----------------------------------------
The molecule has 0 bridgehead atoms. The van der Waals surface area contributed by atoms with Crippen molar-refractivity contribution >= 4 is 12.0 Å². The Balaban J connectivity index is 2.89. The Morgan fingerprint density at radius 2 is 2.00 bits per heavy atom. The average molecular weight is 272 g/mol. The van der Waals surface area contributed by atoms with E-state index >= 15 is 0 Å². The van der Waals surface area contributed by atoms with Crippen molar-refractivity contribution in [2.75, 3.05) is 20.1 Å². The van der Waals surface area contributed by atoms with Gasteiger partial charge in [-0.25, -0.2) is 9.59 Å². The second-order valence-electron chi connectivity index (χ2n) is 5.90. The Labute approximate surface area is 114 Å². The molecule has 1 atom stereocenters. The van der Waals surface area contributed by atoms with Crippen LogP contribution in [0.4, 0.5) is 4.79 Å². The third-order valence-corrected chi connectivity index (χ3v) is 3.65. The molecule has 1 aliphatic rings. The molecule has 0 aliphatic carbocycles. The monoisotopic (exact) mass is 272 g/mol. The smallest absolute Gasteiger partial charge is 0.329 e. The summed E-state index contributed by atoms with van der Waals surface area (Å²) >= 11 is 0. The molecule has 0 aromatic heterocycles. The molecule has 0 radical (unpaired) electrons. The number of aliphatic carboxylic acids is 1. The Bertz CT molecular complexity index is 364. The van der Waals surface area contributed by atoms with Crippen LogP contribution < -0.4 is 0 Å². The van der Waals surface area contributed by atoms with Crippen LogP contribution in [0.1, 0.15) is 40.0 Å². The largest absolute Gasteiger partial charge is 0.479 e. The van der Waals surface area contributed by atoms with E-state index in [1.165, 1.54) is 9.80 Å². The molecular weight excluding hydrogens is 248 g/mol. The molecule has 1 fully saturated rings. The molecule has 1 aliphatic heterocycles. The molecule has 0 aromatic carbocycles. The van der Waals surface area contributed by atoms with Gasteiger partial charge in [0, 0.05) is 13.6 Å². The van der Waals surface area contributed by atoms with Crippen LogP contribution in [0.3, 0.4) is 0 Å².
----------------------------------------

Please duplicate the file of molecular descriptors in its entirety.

The molecule has 0 bridgehead atoms. The van der Waals surface area contributed by atoms with Crippen molar-refractivity contribution >= 4 is 12.0 Å². The Balaban J connectivity index is 2.89. The Morgan fingerprint density at radius 2 is 2.00 bits per heavy atom. The average molecular weight is 272 g/mol. The van der Waals surface area contributed by atoms with E-state index >= 15 is 0 Å². The van der Waals surface area contributed by atoms with Crippen molar-refractivity contribution in [2.75, 3.05) is 20.1 Å². The van der Waals surface area contributed by atoms with Gasteiger partial charge in [-0.25, -0.2) is 9.59 Å². The second-order valence-electron chi connectivity index (χ2n) is 5.90. The Labute approximate surface area is 114 Å². The molecule has 1 atom stereocenters. The van der Waals surface area contributed by atoms with Crippen LogP contribution in [0.4, 0.5) is 4.79 Å². The third-order valence-corrected chi connectivity index (χ3v) is 3.65. The molecule has 1 aliphatic rings. The molecule has 0 aliphatic carbocycles. The monoisotopic (exact) mass is 272 g/mol. The smallest absolute Gasteiger partial charge is 0.329 e. The summed E-state index contributed by atoms with van der Waals surface area (Å²) >= 11 is 0. The molecule has 0 aromatic heterocycles. The molecule has 0 radical (unpaired) electrons. The number of aliphatic carboxylic acids is 1. The Bertz CT molecular complexity index is 364. The van der Waals surface area contributed by atoms with Crippen LogP contribution < -0.4 is 0 Å². The van der Waals surface area contributed by atoms with Crippen LogP contribution in [0.1, 0.15) is 40.0 Å². The largest absolute Gasteiger partial charge is 0.479 e. The van der Waals surface area contributed by atoms with E-state index in [1.165, 1.54) is 9.80 Å². The molecular weight excluding hydrogens is 248 g/mol. The molecule has 1 fully saturated rings. The molecule has 1 aliphatic heterocycles. The molecule has 0 aromatic carbocycles. The van der Waals surface area contributed by atoms with Gasteiger partial charge in [0, 0.05) is 13.6 Å². The van der Waals surface area contributed by atoms with Crippen LogP contribution in [0.3, 0.4) is 0 Å².